By Emily Reynolds
Conspiracy theories have increased in recent years, as we have often reported. For example, a 2018 study found that 60% of Britons believed in a conspiracy theory. Meanwhile, the rise of QAnon in America was particularly alarming.
Conspiracy theorists can easily be dismissed – but this is not a productive way of addressing the problem. Instead, researchers research Why People get drawn into such belief systems, even at the expense of personal relationships. This work can help us understand why conspiracies spread and provide some useful pointers for talking to loved ones who may have fallen for a conspiracy theory.
Why do people believe in conspiracy theories?
There are a number of reasons someone might be drawn to a conspiracy theory, often related to frustrated psychological needs.
“The first of these needs is epistemicrelated to the need to know the truth and have clarity and certainty, ”explains Karen M. Douglas, Professor of Social Psychology at the University of Kent. “The other needs are existentialassociated with the need to feel safe and have some control over the things that happen around us and Socialassociated with the need to maintain our self-esteem and have a positive feeling for the groups we belong to. “
So, for example, if someone is afraid of the pandemic and feels out of control, they may be drawn to theories that suggest this is wrong and that it satisfies their existential needs. When frustrated with a particularly political situation, they can begin to seek seemingly straightforward solutions to unanswerable questions in order to meet their epistemic needs.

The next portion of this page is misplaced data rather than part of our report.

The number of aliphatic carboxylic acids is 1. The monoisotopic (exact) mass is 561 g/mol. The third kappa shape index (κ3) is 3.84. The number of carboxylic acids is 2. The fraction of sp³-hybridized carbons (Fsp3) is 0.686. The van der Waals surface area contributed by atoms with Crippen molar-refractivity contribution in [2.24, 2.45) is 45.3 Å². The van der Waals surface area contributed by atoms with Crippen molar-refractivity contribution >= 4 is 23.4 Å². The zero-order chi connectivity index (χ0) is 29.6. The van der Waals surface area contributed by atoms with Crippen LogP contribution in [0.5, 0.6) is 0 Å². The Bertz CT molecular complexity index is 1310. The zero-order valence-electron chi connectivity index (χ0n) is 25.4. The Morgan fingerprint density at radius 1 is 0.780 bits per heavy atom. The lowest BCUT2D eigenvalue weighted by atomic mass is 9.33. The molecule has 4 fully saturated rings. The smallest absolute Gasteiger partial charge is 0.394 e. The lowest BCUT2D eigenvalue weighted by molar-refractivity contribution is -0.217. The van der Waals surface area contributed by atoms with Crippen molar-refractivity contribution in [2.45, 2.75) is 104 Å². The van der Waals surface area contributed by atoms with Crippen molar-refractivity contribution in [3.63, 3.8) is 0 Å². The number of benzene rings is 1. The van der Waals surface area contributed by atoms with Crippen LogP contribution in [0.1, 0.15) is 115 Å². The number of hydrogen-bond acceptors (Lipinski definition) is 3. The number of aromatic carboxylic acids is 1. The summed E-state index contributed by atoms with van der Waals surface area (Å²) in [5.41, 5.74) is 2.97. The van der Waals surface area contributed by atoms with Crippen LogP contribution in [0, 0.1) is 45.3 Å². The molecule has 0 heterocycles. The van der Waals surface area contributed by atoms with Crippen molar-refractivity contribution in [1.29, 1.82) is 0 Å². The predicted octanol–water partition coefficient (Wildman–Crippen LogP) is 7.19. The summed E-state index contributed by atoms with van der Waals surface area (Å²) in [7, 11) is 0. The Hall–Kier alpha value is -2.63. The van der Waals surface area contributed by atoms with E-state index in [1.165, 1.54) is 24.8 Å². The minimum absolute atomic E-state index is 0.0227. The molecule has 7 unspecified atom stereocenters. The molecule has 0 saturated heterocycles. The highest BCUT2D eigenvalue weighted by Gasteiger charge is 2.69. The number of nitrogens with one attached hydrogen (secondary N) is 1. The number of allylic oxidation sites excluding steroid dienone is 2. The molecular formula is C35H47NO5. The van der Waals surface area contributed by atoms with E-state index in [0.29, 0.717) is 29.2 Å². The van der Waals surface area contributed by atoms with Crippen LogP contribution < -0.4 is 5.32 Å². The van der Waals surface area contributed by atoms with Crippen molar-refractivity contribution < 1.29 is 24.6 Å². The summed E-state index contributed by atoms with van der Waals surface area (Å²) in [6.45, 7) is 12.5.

In addition, there are numerous risk factors associated with conspiratorial thinking: for example, conspiracy theories can be fueled by a desire to feel special or political apathy. People with less critical thinking are also more likely to believe in conspiracy theories, explains Stephan Lewandowsky, co-author of a recent Conspiracy Theory Handbook and Chair of Cognitive Psychology at the University of Bristol.
Those who advocate conspiracy theories are “usually people who believe intuition is a better way to learn the truth than data – people who think their gut instinct is telling them what to believe and who don’t need or want evidence , to make a decision. “he says.” You don’t have a healthy amount of skepticism. “
Conspiracy theories are also “self-sealing” in nature, meaning that evidence cannot be used to refute them – one of the reasons they are so difficult to fight. “The absence of any evidence is considered evidence” to the the theory, ”explains Lewandowsky. “To give you an example, there was someone on YouTube last year who claimed that Anthony Fauci personally directed money to a laboratory in Wuhan. When the interviewer said there was no evidence, she replied, “You see, that’s how good the cover-up is. There is no evidence because they cover it up so well. “